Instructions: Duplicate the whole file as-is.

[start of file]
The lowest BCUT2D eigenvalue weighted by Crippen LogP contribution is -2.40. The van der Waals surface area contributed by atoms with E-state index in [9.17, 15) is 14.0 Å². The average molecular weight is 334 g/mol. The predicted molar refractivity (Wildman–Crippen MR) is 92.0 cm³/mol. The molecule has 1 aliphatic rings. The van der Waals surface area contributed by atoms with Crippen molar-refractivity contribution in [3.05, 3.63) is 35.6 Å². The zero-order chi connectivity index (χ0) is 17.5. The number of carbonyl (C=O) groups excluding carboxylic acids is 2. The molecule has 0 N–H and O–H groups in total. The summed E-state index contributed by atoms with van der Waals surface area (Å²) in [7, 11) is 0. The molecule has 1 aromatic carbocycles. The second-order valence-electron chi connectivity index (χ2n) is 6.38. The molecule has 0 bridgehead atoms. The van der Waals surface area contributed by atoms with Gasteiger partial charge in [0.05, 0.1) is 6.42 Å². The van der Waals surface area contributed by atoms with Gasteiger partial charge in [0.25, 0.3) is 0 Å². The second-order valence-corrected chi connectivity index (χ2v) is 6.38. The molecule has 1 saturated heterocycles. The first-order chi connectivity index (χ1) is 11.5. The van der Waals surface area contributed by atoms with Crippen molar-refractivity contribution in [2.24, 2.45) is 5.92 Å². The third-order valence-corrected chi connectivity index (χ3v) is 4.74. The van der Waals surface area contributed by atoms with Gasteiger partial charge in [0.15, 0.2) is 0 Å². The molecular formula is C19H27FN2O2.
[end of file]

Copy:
The lowest BCUT2D eigenvalue weighted by Crippen LogP contribution is -2.40. The van der Waals surface area contributed by atoms with E-state index in [9.17, 15) is 14.0 Å². The average molecular weight is 334 g/mol. The predicted molar refractivity (Wildman–Crippen MR) is 92.0 cm³/mol. The molecule has 1 aliphatic rings. The van der Waals surface area contributed by atoms with Crippen molar-refractivity contribution in [3.05, 3.63) is 35.6 Å². The zero-order chi connectivity index (χ0) is 17.5. The number of carbonyl (C=O) groups excluding carboxylic acids is 2. The molecule has 0 N–H and O–H groups in total. The summed E-state index contributed by atoms with van der Waals surface area (Å²) in [7, 11) is 0. The molecule has 1 aromatic carbocycles. The second-order valence-electron chi connectivity index (χ2n) is 6.38. The molecule has 0 bridgehead atoms. The van der Waals surface area contributed by atoms with Gasteiger partial charge in [0.05, 0.1) is 6.42 Å². The van der Waals surface area contributed by atoms with Gasteiger partial charge in [0.25, 0.3) is 0 Å². The second-order valence-corrected chi connectivity index (χ2v) is 6.38. The molecule has 1 saturated heterocycles. The first-order chi connectivity index (χ1) is 11.5. The van der Waals surface area contributed by atoms with Crippen molar-refractivity contribution in [2.24, 2.45) is 5.92 Å². The third-order valence-corrected chi connectivity index (χ3v) is 4.74. The van der Waals surface area contributed by atoms with Gasteiger partial charge in [0.15, 0.2) is 0 Å². The molecular formula is C19H27FN2O2.